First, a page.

We haven’t hidden our admiration for L’Eagle‘s operation in the past, awarding it with numerous Best of Denver awards for its work in the grow. The dispensary provides some of the stankiest buds in town while  advocating for clean growing practices and fighting against unsafe pesticide use. And owners Amy Andrle and her husband, John, have put their words into action, becoming the first dispensary in Denver to become Certifiably Green for its sustainable business practices.

Westword caught up with Amy Andrle in the following email interview to see what one of the Mile High’s most esteemed dispensaries has been up to and what the pot power couple has planned for the future.

Westword: What challenges does a cannabis business face while trying to get designated Certifiably Green by the city?

Amy Andrle: Certifiably Green currently evaluates retail operations, not cultivation facilities. Hopefully in the near future they will be able to add grows once a data baseline — which I believe they are compiling — is established. The current Certifiably Green designation relies on five basic principles: responsible resource management, energy efficiency, water conservation, alternative transportation and general business management. Given these, there may be some protocols or operational changes (providing recycling/composting, or updating faucets and lighting fixtures) required to support a sustainable retail store. Generally, any changes made to the business will benefit the bottom line long-term.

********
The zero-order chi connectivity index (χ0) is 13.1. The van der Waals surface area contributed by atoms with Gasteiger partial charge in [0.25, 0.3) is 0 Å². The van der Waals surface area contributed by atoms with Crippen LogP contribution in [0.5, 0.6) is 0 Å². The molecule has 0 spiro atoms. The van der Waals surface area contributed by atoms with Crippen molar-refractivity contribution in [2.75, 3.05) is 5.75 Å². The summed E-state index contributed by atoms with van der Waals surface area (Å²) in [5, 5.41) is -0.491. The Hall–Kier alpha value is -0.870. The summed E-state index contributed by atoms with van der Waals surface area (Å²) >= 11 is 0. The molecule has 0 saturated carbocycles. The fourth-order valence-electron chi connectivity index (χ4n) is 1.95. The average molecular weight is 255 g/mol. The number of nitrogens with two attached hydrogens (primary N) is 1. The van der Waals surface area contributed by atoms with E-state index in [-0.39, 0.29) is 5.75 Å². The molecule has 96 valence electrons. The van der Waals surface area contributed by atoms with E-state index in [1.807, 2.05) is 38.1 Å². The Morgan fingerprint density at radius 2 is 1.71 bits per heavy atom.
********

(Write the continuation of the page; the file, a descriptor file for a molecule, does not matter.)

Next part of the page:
L’Eagle is proud to be the first indoor recreational cultivation facility to achieve Clean Green certification, the national third-party certification for USDA organic standards, in Colorado. Adding sustainability to organic cultivation brings challenges respecting [growing] media (no peat), lighting (LED lights over HID, which saves power in the lighting arena as well as a significant decrease in HVAC), and integrated pest management (not spraying for things that don’t exist) all come into play. If

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